The other day at the playground, I watched my son run over to the swings and climb on. I sat on a bench and watched as he pumped his legs back and forth, getting higher and higher. When he tired, I watched his legs stop pumping, I watched his swinging slow down, I watched him stretch his legs out and jump off. All without any help from me.

He moved onto the jungle gym, but I continued staring at the swings. I looked back and forth between the baby swing and the swing my son had just used. And it was those swings that really brought home for me the ways in which my support of Ryan has changed. Ryan used to swing on those same baby swings, gently being pushed back and forth. He got older, and loved to go higher, to be pushed “to the moon,” but still within the confines and relative security of that baby swing. When he got too big for those swings, we transitioned to the “big kid” swings, but even then he still needed me to lift him up and sit him down, to push him, to teach him how to pump his legs so he could soar higher.

Now, I support my son in different ways. I support his personality, his likes, his curiosities. I sit and watch YouTube videos of Blake Griffin’s top 10 dunks because my son likes basketball, especially the Los Angeles Clippers. My son and I read books about sharks because he’s interested in these creatures that lived during the time of dinosaurs.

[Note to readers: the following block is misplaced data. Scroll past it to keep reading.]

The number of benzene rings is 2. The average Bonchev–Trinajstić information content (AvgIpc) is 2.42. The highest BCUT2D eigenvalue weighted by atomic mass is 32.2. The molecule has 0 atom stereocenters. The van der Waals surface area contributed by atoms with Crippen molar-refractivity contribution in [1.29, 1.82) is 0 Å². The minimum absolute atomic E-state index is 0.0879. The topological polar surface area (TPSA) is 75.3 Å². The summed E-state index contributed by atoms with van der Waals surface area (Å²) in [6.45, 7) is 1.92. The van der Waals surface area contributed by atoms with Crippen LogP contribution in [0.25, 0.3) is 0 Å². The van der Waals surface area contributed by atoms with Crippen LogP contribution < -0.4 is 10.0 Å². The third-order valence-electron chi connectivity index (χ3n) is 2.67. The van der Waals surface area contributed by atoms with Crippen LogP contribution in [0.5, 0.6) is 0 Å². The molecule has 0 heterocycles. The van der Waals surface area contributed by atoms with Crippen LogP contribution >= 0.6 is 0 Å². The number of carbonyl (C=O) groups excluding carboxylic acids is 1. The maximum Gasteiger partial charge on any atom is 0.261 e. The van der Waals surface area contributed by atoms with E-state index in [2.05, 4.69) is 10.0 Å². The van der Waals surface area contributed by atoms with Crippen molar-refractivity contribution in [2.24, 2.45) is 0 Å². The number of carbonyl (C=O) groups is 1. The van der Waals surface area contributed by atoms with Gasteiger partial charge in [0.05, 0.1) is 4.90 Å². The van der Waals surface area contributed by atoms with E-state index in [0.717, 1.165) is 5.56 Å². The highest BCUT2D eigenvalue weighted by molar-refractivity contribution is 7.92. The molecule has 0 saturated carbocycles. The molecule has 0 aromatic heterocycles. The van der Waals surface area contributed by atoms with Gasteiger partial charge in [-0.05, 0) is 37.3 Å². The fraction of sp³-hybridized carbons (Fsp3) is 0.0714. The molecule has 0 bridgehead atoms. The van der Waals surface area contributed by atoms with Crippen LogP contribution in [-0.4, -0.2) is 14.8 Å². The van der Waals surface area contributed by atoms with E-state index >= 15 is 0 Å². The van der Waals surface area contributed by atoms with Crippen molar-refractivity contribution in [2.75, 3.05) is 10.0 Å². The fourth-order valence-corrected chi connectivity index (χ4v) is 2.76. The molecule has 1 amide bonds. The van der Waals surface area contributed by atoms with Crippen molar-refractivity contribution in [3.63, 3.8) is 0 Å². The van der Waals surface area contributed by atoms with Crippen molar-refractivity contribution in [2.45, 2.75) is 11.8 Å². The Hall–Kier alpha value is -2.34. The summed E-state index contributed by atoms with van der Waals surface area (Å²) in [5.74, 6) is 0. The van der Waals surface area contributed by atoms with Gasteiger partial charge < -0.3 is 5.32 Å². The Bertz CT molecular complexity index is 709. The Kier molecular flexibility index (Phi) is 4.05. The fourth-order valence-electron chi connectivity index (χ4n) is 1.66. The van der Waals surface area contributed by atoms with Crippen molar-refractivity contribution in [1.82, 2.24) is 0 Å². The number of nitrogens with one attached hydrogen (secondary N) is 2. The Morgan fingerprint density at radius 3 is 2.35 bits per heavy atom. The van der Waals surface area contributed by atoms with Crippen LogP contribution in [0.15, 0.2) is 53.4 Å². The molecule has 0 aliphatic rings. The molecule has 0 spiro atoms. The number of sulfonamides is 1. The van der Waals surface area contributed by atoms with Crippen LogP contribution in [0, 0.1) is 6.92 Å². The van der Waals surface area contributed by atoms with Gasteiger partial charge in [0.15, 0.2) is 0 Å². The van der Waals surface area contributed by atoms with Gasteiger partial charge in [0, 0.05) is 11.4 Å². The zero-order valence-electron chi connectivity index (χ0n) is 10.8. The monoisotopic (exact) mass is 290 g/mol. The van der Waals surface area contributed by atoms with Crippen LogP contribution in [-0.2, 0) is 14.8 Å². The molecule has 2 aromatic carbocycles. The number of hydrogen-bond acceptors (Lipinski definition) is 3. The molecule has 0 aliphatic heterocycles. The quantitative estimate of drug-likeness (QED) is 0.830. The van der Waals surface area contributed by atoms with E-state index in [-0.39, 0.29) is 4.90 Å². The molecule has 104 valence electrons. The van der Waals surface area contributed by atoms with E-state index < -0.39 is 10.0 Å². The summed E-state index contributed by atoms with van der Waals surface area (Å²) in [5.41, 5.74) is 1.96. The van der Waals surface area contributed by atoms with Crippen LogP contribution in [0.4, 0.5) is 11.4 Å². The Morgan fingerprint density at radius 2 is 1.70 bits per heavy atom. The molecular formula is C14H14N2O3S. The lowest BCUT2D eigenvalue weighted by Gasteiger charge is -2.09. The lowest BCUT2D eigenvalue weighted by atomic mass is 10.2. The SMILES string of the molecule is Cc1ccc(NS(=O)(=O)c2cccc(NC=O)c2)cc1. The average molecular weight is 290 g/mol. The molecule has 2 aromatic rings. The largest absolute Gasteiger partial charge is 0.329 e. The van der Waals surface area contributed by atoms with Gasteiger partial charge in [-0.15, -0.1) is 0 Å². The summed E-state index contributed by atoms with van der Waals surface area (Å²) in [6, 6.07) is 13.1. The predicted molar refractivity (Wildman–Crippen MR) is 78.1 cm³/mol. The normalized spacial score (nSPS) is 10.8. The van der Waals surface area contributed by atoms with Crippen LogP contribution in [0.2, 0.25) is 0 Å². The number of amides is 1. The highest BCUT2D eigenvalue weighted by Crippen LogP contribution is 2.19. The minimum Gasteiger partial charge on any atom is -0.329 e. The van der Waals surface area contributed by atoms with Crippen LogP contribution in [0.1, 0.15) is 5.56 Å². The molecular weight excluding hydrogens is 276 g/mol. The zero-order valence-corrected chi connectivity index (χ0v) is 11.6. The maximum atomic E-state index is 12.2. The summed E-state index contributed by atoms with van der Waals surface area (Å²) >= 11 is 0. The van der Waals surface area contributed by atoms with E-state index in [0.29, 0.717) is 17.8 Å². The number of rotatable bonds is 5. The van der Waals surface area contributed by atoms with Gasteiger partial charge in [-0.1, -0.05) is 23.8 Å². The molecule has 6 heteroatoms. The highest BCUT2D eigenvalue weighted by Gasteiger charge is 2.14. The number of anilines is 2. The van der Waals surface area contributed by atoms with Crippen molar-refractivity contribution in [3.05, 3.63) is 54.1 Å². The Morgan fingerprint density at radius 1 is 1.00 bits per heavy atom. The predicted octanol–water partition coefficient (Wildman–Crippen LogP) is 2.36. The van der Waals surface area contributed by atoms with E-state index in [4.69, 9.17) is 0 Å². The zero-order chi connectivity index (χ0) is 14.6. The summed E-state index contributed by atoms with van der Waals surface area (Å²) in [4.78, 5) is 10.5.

I do these things not because I necessarily want to, but because he does. And I support him.

I know that my son’s increasing independence is a good thing; it’s age-appropriate. But, what does it mean that at the same time, I’m increasingly becoming dependent on him and his support of me?

The older Ryan gets, the more he understands that I have physical limitations. He knows that my legs are often hurting, that my legs aren’t as strong as they used to be and that there are certain things I cannot do—like take the 15-minute walk to the nearby basketball court.

Each week, my son and I go grocery shopping. He doesn’t fit in the top spot of the cart anymore. Now, he’s often pushing the cart for me. Putting the avocados in the plastic bag. Reaching for the can of soup that is on a bottom shelf. He might not know it, but he’s supporting me as I once supported him. He’s doing things for me, making things easier for me.

No matter how I feel, no matter what I can or cannot do, I will always be Ryan’s mother. That doesn’t change. The way I mother, the activities in which I participate, may change though.

And I have to give myself permission to know that it’s okay. Taking care of myself is sometimes in conflict with taking care of my son. Like most mothers, I put my child first. And so I push, do too much and play when I should rest.